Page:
Curtis and Hall moved to suppress the evidence obtained in the case on the grounds that the anticipatory warrant was unconstitutional. The circuit court denied the motion, but noted that the search warrant itself was “very, very sloppy and apparently hastily put together.” Curtis and Hall entered amended no-contest pleas reserving the right to appeal. They were fined $5,000. The charges against Walker with dismissed. Curtis and Hall appealed. The ICA affirmed. Curtis and Hall petitioned for cert.
The “Anticipatory” Search Warrant is not a Violation of the Fourth Amendment. In United States v. Grubbs, 547 U.S. 90 (2006), the Supreme Court of the United States observed that an anticipatory warrant is “a warrant based on an affidavit showing probable cause that at some future time (but not presently) certain evidence of crime will be located at a specified place.” Id. at 94. An anticipatory warrant authorizes a search after a “triggering event,” i.e. after the occurrence of a specific future event, such as the delivery of a package. Id. Thus, it is issued before the necessary events happen and if that event does not happen, the warrant is void. State v. Scott, 87 Hawaii 80, 80 n. 1, 951 P.2d 1243, 1243 n. 1 (1998).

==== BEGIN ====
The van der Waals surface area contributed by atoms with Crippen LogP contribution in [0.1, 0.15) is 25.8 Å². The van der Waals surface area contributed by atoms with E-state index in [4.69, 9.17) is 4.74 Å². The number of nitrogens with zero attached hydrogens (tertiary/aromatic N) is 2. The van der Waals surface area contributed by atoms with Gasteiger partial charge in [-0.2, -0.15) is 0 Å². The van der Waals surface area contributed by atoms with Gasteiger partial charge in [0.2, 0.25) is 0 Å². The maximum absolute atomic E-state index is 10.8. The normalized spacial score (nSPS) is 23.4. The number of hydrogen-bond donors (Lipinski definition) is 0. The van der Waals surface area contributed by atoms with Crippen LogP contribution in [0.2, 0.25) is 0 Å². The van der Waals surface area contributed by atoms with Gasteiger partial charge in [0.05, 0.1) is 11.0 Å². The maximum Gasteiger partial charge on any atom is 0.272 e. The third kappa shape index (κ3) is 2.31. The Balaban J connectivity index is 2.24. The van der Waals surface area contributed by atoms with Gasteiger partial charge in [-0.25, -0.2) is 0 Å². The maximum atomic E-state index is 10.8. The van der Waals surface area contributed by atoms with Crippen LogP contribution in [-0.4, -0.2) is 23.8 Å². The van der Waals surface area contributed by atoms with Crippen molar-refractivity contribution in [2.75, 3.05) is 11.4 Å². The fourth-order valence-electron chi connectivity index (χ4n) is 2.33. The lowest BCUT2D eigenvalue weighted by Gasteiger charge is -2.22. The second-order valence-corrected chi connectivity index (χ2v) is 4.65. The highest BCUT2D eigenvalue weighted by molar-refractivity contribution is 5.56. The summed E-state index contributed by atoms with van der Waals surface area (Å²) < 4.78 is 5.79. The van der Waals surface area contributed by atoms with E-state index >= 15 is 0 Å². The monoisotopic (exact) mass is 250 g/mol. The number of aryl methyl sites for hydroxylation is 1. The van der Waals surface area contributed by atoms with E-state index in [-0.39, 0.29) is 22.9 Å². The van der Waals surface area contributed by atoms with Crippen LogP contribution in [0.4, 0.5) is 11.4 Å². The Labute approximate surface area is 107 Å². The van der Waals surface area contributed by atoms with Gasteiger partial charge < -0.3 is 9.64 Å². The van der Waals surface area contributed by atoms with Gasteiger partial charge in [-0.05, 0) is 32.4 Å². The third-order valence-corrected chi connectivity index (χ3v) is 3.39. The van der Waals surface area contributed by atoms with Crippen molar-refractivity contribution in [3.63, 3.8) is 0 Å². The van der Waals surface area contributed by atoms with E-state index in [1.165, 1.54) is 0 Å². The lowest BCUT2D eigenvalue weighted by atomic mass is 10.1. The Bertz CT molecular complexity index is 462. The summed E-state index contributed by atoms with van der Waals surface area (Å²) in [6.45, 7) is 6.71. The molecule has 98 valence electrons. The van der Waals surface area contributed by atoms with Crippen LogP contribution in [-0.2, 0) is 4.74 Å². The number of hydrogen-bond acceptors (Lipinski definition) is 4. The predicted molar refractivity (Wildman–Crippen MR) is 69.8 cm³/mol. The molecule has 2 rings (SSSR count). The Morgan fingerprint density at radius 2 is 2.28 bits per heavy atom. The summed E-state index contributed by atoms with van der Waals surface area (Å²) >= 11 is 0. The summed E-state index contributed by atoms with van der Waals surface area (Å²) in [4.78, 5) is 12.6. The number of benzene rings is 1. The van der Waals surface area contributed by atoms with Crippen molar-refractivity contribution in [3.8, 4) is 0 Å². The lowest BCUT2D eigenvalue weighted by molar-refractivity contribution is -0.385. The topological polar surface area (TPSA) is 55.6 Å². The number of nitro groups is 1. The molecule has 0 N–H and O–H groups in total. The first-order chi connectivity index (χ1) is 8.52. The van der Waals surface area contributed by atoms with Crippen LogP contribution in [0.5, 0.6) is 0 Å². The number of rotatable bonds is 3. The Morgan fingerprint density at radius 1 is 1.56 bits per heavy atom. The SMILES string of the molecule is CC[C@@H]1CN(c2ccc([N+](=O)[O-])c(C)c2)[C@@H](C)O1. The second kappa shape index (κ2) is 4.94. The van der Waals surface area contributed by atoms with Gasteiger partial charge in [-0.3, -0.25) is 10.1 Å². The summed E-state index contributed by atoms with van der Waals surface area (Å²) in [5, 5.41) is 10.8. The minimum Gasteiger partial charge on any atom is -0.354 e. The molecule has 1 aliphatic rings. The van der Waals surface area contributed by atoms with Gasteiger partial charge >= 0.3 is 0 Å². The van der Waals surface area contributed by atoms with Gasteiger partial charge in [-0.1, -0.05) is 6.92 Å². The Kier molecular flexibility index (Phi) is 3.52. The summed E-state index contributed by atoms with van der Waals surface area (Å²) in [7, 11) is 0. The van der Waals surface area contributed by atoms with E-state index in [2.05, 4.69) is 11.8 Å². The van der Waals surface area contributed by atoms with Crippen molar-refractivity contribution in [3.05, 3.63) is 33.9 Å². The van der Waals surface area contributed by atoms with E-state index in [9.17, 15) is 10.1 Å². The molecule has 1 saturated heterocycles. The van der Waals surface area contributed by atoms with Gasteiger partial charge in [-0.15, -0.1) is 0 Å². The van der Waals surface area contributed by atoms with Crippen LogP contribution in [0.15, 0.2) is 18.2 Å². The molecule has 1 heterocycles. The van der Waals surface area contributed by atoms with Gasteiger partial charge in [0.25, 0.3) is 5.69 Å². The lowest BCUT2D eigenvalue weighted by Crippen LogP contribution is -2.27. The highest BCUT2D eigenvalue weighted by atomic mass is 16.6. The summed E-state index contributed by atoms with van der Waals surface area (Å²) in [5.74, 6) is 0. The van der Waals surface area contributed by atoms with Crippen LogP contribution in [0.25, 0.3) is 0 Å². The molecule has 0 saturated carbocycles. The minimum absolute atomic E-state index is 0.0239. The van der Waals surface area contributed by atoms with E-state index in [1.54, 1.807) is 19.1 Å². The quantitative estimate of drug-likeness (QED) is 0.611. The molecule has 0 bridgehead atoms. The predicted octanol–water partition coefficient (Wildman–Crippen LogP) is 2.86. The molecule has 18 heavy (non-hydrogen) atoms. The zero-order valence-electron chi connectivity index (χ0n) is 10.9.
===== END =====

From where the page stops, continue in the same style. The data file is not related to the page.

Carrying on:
Law enforcement tried anticipatory search warrants in the 1990s in Scott, and even though the ICA initially recognized its constitutionality, the HSC quashed it on statutory grounds. The HSC held that HRS § 803-31 and HRPP Rule 41(a) prohibited anticipatory search warrants because HRS § 803-31 limited search warrants to searches of articles “in the possession of the person whose premises are to be searched.” Id. at 84, 951 P.2d at 1247. HRPP Rule 41 also limited search warrants to authorize intrusions “within the circuit wherein the property sought is located.” Id. In response to Scott, the legislature amended the statute and the rules were also amended to pave the way for anticipatory warrants.